In my experience there are two ways to begin the process and these are to either a) plan nothing or b) plan everything. This is a gross oversimplification but it gets the general point across extremely well. Chances are that you, as a writer, will bounce between these two as you grow and experiment with your own style. Speaking personally, I used to hate planning my books. Or I would plan only a fraction of the work as a whole, as I tried to allow the spirit of the story to guide my process. As I undertook more ambitious projects, which were namely books in a series, planning became increasingly crucial to the long-term viability of the books. What I’ve discovered is that, like building a house with many rooms, you need detailed blueprints for a book. Without them, the whole undertaking falls apart leaving behind an absolute mess.
What I found as I undertook more and more ambitious projects (specifically books in a series) is that I would lose track of the many things I wanted to explore. Character interactions, particular scenes, powerful events…all those little details that kindled my original interest in that project. Since then I’ve moved closer to the planning side of things, though I try to leave room for a lot of spontaneity.
2. Outline. Brainstorm. Outline Again. (Repeat as Necessary)
Planning has some serious benefits. It allows you to document what you want to explore. Character interactions, major events, minor details…all the elements that kindled your initial interest in that project. Going back to our analogy, outlining your story is equivalent to creating a blueprint of your book. I accomplish this by listing major plot points, punctuating them with character development and world building. When you read the term ‘world building’ you might say, ‘well I’m not writing the next Game of Thrones–or fantasy for that matter–so I can assume people know all about my world.’
Tell them anyways. When you take for granted that people know what grass looks like, or what the beach smells like, or how the mist feels, you’re only hurting yourself. Take the opportunity of outlining to include the details that interest you, the scenes that you want to write. Forget plot for five minutes and write something you don’t think is exactly necessary but would be fun to include. I recently wrote a scene where two characters sit outside a barn and gaze at the stars. Does it bring them any closer to the climax of the novel? No. Does it advance the plot? Not really. Was it something that screamed at me to write it for a week? Heck yes. You, as the writer, are the first and most importance member of your audience. Write to yourself first and to others second.
Dare to stray from your outline. While a major advantage of planning is that I get all of my thoughts into one document, keep in mind that this reference document is a living, breathing entity. In life, few things go strictly according to plan. Let your literature reflect that. Allow your outline to reflect that. Add the unexpected, the dangerous, and the frightening as it occurs to you. Keep what works, remove what doesn’t. I often dare myself to stray from my outline. To push the boundaries of my story in creative and exciting ways. I invite you to do the same.
3. Create Characters Who Don’t Always Get Along.
Coming back to the realities of the world, you won’t always get along with everyone you meet. It’s an unfortunate but wonderful truth that you can apply to your writing. If you’re writing six books and a movie and your characters get along from day one, how the hell are you going to fill all those empty pages with meaningful, witty, and emotional text? Remember how Hermione didn’t get along with Harry and Ron until they saved her from a mountain troll? I call this Mountain Troll Rule. Relationships take work, since the most important ones usually start off on the wrong foot.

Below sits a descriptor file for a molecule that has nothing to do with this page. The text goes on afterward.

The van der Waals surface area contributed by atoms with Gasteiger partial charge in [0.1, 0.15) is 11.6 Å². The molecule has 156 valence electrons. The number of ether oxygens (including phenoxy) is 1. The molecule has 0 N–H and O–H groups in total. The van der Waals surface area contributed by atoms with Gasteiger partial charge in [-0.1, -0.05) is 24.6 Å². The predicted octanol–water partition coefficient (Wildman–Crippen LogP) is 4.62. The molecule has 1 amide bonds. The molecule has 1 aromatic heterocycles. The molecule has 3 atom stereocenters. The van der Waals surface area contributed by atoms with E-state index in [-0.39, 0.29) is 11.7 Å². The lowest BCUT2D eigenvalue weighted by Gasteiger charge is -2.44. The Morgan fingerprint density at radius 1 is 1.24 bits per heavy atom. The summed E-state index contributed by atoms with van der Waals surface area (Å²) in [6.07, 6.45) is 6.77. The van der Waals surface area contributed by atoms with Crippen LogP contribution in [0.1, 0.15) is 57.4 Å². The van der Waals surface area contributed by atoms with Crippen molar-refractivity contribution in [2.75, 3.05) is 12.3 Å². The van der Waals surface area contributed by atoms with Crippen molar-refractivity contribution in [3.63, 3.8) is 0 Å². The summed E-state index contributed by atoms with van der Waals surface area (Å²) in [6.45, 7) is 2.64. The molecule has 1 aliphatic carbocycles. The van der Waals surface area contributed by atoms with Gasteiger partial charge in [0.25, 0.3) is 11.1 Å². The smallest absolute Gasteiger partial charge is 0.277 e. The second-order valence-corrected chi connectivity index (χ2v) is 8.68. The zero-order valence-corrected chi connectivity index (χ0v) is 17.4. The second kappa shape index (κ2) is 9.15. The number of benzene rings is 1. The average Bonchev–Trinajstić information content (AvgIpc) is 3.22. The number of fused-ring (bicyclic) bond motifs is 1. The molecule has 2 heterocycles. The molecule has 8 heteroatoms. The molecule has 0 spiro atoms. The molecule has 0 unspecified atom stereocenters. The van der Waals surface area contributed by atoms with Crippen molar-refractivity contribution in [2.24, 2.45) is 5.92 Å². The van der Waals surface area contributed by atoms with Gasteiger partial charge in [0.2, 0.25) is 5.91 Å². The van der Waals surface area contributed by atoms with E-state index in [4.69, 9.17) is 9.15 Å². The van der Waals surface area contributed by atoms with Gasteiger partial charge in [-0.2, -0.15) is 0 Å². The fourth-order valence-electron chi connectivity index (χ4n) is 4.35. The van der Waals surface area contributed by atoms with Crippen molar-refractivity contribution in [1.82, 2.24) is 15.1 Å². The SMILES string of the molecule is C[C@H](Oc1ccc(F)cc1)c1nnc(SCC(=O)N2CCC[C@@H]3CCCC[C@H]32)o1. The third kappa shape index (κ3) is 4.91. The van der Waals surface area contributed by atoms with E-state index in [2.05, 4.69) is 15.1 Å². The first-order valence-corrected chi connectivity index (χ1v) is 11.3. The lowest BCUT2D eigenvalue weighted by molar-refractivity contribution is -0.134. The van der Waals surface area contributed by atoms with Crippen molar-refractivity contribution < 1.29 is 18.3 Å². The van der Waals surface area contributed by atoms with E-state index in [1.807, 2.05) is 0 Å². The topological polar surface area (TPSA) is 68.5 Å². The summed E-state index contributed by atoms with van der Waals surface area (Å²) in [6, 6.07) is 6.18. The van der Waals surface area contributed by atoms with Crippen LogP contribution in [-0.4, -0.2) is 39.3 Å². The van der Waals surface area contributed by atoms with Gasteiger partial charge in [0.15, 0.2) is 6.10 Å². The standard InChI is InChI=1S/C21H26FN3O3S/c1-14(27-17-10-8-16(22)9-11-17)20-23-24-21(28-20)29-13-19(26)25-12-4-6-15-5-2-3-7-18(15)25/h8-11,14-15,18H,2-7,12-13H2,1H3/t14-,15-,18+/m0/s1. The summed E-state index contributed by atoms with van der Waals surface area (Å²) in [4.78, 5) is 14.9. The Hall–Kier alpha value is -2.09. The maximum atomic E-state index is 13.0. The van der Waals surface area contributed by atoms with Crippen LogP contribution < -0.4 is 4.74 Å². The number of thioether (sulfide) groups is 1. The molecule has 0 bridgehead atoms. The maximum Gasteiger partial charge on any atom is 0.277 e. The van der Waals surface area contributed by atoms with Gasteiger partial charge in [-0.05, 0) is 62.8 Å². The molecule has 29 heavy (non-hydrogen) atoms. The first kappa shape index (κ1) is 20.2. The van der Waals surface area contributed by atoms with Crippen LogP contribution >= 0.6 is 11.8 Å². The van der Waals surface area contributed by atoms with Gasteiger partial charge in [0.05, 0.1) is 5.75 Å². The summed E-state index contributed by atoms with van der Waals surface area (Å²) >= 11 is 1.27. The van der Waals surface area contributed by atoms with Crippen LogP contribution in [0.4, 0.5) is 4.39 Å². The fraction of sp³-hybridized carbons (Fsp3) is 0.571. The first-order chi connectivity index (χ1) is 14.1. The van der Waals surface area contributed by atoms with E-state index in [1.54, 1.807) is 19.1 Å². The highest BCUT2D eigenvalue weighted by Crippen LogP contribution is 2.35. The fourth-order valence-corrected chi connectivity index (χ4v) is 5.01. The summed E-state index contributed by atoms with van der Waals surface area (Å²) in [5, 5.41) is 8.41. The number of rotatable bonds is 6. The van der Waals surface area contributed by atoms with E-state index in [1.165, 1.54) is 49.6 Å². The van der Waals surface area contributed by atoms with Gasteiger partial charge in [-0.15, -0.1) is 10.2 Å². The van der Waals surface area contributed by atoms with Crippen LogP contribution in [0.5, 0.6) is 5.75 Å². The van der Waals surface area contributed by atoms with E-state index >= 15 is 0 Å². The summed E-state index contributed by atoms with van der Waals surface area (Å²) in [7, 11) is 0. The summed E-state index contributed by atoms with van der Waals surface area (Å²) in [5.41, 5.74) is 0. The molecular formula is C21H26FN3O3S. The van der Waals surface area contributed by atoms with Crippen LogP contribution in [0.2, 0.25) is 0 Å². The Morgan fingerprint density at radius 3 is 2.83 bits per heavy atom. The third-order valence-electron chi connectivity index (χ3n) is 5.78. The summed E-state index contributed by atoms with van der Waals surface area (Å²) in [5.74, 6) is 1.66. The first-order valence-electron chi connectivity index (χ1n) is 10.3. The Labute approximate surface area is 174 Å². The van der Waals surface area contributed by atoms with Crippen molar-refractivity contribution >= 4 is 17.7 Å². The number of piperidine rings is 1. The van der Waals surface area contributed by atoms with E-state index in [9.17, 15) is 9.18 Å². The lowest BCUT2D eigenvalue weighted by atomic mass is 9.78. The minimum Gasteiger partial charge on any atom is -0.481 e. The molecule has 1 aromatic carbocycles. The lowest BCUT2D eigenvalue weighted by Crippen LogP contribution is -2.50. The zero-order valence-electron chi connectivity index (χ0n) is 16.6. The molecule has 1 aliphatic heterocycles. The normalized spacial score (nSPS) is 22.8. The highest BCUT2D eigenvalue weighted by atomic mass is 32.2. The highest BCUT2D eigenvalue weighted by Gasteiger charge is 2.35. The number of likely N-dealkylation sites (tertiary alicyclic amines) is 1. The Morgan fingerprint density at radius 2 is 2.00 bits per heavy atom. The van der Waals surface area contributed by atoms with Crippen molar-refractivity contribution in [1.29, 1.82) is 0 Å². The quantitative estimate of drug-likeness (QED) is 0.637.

Giving characters oppositional attitudes and dispositions means you’ve given them something to squabble over. Divisions to impede their ability to work together. Differences they’ll have to work past in order to win at the end of the book. Reflecting the complexities of interpersonal communications in the men and women you create makes for good reading, so pile on the dysfunction.
I often purposefully design oppositional characters. For instance, I wrote an ultra-religious character specifically to conflict with with another character who is, at best, a pessimistic agnostic. Or, another time, I wrote a very duty-bound character in opposition to a flippant opportunist. Life and literature are regularly filled with binaries since people rarely trust one another at first sight, and would sooner argue rather than consider the opposing viewpoint. I try to reflect this in my writing as often as possible. In my experience, I’ve found that it adds multiple layers to the ending my stories, whether they end in the highest triumph or the lowest defeat.
4. Take Breaks. Lots of Them.
Know when you need a break from writing. I believe that being exhausted is the kiss of death to your creativity, so learn to recognize when you need to take a step back and do other things for a while. During these breaks I highly recommend daydreaming. Seriously, I don’t know how I’d survive if I couldn’t daydream. I let my creative impulses go on safari for a few minutes, brainstorming all the stuff I’ve yet to try but long for the opportunity to do so. Oddly enough, this tip relates directly to the first, which was to plan. Keep in mind that planning is great and all, but remember that an idea that just pops into your head is worth as much as one that you’ve already written down.
5. Have Fun.
If you’re not having fun, you’re doing it wrong. There will be times when you write something that you don’t like. It’ll feel clunky and awkward. Your general opinion of it will be that you don’t like it but it’s necessary to the plot, to the characters, or to some other broader excuse. It took me a long time to figure out a good answer to these conundrums, but I’m proud of my simple-yet-amazing solution: toss it out.
If you don’t like what you’ve written you need to rework it. Revise it. Redo it. Rewrite it. Do whatever it takes to make what you’re writing something to be proud of. Something you can’t wait to share. Readers can spot passages and chapters that the author obviously felt the need to grind through. Don’t let that happen to you. I’m not saying it doesn’t still happen to me, but the sooner you get comfortable with trashing something you don’t like, the sooner you’re writing something you love.
As always, I appreciate your attention and readership. Feel free to drop me a line or post in the comments with any questions!